"To thine own self be true," Shakespeare wrote in Hamlet. It's a line that's become something of a platitude, often quoted as advice for living an honest, authentic life: Live true to your nature, it suggests, and all will be well.
But Shakespeare the tragedian knew very well that living true to one's nature was no guarantee of happiness - on the contrary. In many of his plays, as in classical Greek tragedy, the hero who follows the path he believes is right is quite often doomed; the inevitability of his choices, and his inability to act otherwise, is one of the basic tenants of the form.
In Shakespeare's "The Tragedy of Julius Caesar," which Theatre in the Rough begins performing tonight, the characters follow their true natures with disastrous results, said the play's director Aaron Elmore. Though the decisions they make may be right for them individually, they rub up against those of other characters, creating friction, eventually building to violence and death. It is this dynamic within the group of characters, and the audience's apprehension of it, that fuels the play, Elmore said.
"What drives the action from the tippity top all the way to the end is the audience's relationship with this group of people," he said.
"They're constantly pursing their own natures at the expense of the group."
This makes the play unusual for Shakespeare, Elmore said, as most of his plays revolve around a central character, blood relationship or romantic involvement. Though Caesar is the title character, he dies midway through the play and isn't the focus of most of the action.
"He dies very early, so why is it his tragedy? I think it's just that - because of his nature, he's unable to avoid any choice but what he did," Elmore said.
The action involves the intersecting motivations of Caesar (Ed Christian) and three others: Marcus Brutus (Katie Jensen), Caesar's friend who turns against him after he suspects he's becoming a tyrant; Caius Cassius (Michael Matthews) a conspirator who eggs Brutus on; and Mark Anthony (Dan Reaume), who aligns himself with the Roman people against Brutus after Caesar's death.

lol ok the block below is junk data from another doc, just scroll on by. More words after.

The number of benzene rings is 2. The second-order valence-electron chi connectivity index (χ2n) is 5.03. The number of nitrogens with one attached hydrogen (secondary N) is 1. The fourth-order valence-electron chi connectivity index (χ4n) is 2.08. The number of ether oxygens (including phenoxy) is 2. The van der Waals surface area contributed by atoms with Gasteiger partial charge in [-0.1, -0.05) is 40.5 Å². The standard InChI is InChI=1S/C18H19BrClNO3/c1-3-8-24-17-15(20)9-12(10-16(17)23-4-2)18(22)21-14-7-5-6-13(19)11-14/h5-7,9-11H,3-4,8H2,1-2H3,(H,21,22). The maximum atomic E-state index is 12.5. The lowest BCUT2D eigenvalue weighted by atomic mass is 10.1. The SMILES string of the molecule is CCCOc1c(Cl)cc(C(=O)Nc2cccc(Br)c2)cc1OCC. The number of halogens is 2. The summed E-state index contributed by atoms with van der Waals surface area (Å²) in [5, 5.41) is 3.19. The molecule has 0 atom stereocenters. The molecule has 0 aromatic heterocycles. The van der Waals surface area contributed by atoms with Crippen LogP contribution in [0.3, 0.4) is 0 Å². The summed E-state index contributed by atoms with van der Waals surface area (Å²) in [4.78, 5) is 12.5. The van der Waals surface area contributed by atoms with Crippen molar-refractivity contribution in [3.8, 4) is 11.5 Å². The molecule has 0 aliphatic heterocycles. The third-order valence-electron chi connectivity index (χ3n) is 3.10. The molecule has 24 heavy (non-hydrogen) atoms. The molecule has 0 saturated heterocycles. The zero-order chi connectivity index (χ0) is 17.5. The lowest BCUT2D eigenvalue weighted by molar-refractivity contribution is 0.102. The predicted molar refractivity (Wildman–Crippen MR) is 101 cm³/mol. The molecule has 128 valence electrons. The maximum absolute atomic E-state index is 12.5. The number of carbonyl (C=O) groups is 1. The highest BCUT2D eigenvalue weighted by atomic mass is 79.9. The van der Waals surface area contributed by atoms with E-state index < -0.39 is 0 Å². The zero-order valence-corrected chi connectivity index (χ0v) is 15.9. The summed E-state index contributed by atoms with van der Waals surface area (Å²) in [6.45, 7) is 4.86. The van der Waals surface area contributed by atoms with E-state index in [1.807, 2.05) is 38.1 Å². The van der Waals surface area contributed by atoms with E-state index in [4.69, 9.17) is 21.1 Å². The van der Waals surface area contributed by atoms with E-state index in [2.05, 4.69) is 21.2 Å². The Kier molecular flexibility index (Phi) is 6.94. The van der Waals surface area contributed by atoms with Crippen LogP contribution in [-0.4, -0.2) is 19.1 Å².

The psychological struggles and intrigue are borne out in violent ways throughout the play; the famous assassination scene is but one example.
"It's a very bloody play," Elmore said. "By the time we get to act two, there's an entire civll war going on."
This makes for a very exciting, dynamic play, one that Elmore said is among Shakespeare's most simple in terms of language.
Elmore has added a chorus, or narrative role, to the beginning of some scenes to help explain the historical setting and other elements in brief descriptive passages. But an understanding of the politics and history involved in Caesar's story, and an appreciation of the pageantry of the Romans, is only a part of the whole. It's the human element that really makes the story move.
"Politics, design, location -- it's really extra, it's how the story gets told, but the real story is this journey that you end up taking with this group of people, and I find that very unique in the whole cannon."
Contact Arts & Culture editor Amy Fletcher at 523-2283 or firstname.lastname@example.org.
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